Thursday, August 29, 2013

You Keep On Using the Word "Democracy". I Do Not Think It Means What You Think It Means.

This is a blog post I've been meaning to write for about a week, but haven't had time until today. I've found renewed motivation for coming back to this topic after perusing the book room at APSA, where I found several books on this subject.

The starting point for today's argument can be found in an open letter from a coalition of Tea Party groups in Tennessee to Senator Lamar Alexander (R-TN). You can read the complete letter here.

The key point to the letter is to encourage Sen. Alexander to remove himself from contention for his Senate seat next year, lest he face a Tea Party-backed challenger in the primary and lose. That, in and of itself, is not all that interesting - political groups interested in affecting the outcomes of elections say all sorts of things, and public threats of primary challenges may be one way to get the person you don't like to step down without a fight. So far, not much interesting to see here.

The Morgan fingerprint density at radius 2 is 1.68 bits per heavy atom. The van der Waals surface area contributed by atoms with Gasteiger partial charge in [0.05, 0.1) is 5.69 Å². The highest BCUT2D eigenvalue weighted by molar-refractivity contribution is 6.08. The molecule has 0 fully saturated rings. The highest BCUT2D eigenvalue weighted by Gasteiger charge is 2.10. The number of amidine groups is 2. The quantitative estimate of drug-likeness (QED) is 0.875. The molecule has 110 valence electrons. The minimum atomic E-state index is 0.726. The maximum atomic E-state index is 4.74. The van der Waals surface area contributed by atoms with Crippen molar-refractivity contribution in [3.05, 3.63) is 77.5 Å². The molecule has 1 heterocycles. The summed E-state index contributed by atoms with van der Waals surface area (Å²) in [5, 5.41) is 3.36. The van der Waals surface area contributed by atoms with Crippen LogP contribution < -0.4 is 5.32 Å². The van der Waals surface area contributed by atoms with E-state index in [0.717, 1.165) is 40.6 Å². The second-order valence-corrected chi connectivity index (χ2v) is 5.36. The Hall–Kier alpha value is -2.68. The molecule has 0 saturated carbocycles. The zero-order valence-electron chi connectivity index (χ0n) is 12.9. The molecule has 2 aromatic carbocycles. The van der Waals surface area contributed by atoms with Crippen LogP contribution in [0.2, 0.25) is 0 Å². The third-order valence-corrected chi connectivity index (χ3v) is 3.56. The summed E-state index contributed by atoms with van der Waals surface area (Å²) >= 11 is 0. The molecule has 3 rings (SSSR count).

What is interesting about the letter is the reasoning behind their request/demand/threat. Why are these avowedly conservative groups so upset with Republican Senator Alexander? The money paragraph of the letter is here (underlining added):
During your tenure in the Senate we have no doubt that you voted in a way which you felt was appropriate. Unfortunately, our great nation can no longer afford compromise and bipartisanship, two traits for which you have become famous. America faces serious challenges and needs policymakers who will defend conservative values, not work with those who are actively undermining those values. Quite honestly, your voting record shows that you do not represent the conservative values that we hold dear and the votes you have cast as Senator are intolerable to us.